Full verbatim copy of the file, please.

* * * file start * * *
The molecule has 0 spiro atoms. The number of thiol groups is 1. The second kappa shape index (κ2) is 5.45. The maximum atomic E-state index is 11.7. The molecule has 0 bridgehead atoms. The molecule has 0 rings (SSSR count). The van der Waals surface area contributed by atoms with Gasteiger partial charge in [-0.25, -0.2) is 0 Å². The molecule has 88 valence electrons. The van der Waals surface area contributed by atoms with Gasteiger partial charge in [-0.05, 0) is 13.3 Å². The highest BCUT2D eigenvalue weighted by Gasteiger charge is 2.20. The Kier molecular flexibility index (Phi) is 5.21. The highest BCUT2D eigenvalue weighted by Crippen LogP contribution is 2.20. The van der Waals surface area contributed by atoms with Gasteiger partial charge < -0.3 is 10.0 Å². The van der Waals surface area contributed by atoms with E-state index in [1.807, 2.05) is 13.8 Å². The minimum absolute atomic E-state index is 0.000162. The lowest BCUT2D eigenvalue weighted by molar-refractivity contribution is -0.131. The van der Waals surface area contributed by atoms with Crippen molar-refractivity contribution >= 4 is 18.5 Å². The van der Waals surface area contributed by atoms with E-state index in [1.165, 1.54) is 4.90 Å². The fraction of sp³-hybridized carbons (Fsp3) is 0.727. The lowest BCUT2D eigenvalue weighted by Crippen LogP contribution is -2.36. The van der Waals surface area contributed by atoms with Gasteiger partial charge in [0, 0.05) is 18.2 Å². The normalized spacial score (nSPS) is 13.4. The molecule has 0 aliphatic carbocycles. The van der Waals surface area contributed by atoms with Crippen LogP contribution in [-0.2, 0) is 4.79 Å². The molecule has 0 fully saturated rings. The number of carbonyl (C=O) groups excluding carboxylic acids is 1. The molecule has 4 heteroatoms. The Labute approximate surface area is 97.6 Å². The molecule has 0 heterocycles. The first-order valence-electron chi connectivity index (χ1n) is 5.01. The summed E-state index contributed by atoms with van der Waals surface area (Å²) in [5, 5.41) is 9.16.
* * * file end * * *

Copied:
The molecule has 0 spiro atoms. The number of thiol groups is 1. The second kappa shape index (κ2) is 5.45. The maximum atomic E-state index is 11.7. The molecule has 0 bridgehead atoms. The molecule has 0 rings (SSSR count). The van der Waals surface area contributed by atoms with Gasteiger partial charge in [-0.25, -0.2) is 0 Å². The molecule has 88 valence electrons. The van der Waals surface area contributed by atoms with Gasteiger partial charge in [-0.05, 0) is 13.3 Å². The highest BCUT2D eigenvalue weighted by Gasteiger charge is 2.20. The Kier molecular flexibility index (Phi) is 5.21. The highest BCUT2D eigenvalue weighted by Crippen LogP contribution is 2.20. The van der Waals surface area contributed by atoms with Gasteiger partial charge < -0.3 is 10.0 Å². The van der Waals surface area contributed by atoms with E-state index in [1.807, 2.05) is 13.8 Å². The minimum absolute atomic E-state index is 0.000162. The lowest BCUT2D eigenvalue weighted by molar-refractivity contribution is -0.131. The van der Waals surface area contributed by atoms with Crippen molar-refractivity contribution >= 4 is 18.5 Å². The van der Waals surface area contributed by atoms with E-state index in [1.165, 1.54) is 4.90 Å². The fraction of sp³-hybridized carbons (Fsp3) is 0.727. The lowest BCUT2D eigenvalue weighted by Crippen LogP contribution is -2.36. The van der Waals surface area contributed by atoms with Gasteiger partial charge in [0, 0.05) is 18.2 Å². The normalized spacial score (nSPS) is 13.4. The molecule has 0 aliphatic carbocycles. The van der Waals surface area contributed by atoms with Crippen LogP contribution in [-0.2, 0) is 4.79 Å². The molecule has 0 fully saturated rings. The number of carbonyl (C=O) groups excluding carboxylic acids is 1. The molecule has 4 heteroatoms. The Labute approximate surface area is 97.6 Å². The molecule has 0 heterocycles. The first-order valence-electron chi connectivity index (χ1n) is 5.01. The summed E-state index contributed by atoms with van der Waals surface area (Å²) in [5, 5.41) is 9.16.